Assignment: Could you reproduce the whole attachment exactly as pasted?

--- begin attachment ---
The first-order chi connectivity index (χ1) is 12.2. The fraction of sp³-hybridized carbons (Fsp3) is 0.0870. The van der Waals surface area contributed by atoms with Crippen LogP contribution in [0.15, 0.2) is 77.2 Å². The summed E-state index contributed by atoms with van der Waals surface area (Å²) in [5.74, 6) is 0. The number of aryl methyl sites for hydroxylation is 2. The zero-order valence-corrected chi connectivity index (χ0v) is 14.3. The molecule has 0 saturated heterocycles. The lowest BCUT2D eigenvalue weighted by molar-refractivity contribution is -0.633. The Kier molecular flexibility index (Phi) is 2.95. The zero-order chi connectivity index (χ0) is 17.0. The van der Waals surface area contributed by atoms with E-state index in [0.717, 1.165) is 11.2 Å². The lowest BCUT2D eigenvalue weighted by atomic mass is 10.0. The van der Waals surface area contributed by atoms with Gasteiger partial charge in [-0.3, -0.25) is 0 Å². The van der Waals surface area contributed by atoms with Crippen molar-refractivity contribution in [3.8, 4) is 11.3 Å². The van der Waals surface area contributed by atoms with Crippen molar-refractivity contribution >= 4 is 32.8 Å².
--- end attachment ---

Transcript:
The first-order chi connectivity index (χ1) is 12.2. The fraction of sp³-hybridized carbons (Fsp3) is 0.0870. The van der Waals surface area contributed by atoms with Crippen LogP contribution in [0.15, 0.2) is 77.2 Å². The summed E-state index contributed by atoms with van der Waals surface area (Å²) in [5.74, 6) is 0. The number of aryl methyl sites for hydroxylation is 2. The zero-order valence-corrected chi connectivity index (χ0v) is 14.3. The molecule has 0 saturated heterocycles. The lowest BCUT2D eigenvalue weighted by molar-refractivity contribution is -0.633. The Kier molecular flexibility index (Phi) is 2.95. The zero-order chi connectivity index (χ0) is 17.0. The van der Waals surface area contributed by atoms with E-state index in [0.717, 1.165) is 11.2 Å². The lowest BCUT2D eigenvalue weighted by atomic mass is 10.0. The van der Waals surface area contributed by atoms with Gasteiger partial charge in [-0.3, -0.25) is 0 Å². The van der Waals surface area contributed by atoms with Crippen molar-refractivity contribution in [3.8, 4) is 11.3 Å². The van der Waals surface area contributed by atoms with Crippen molar-refractivity contribution >= 4 is 32.8 Å².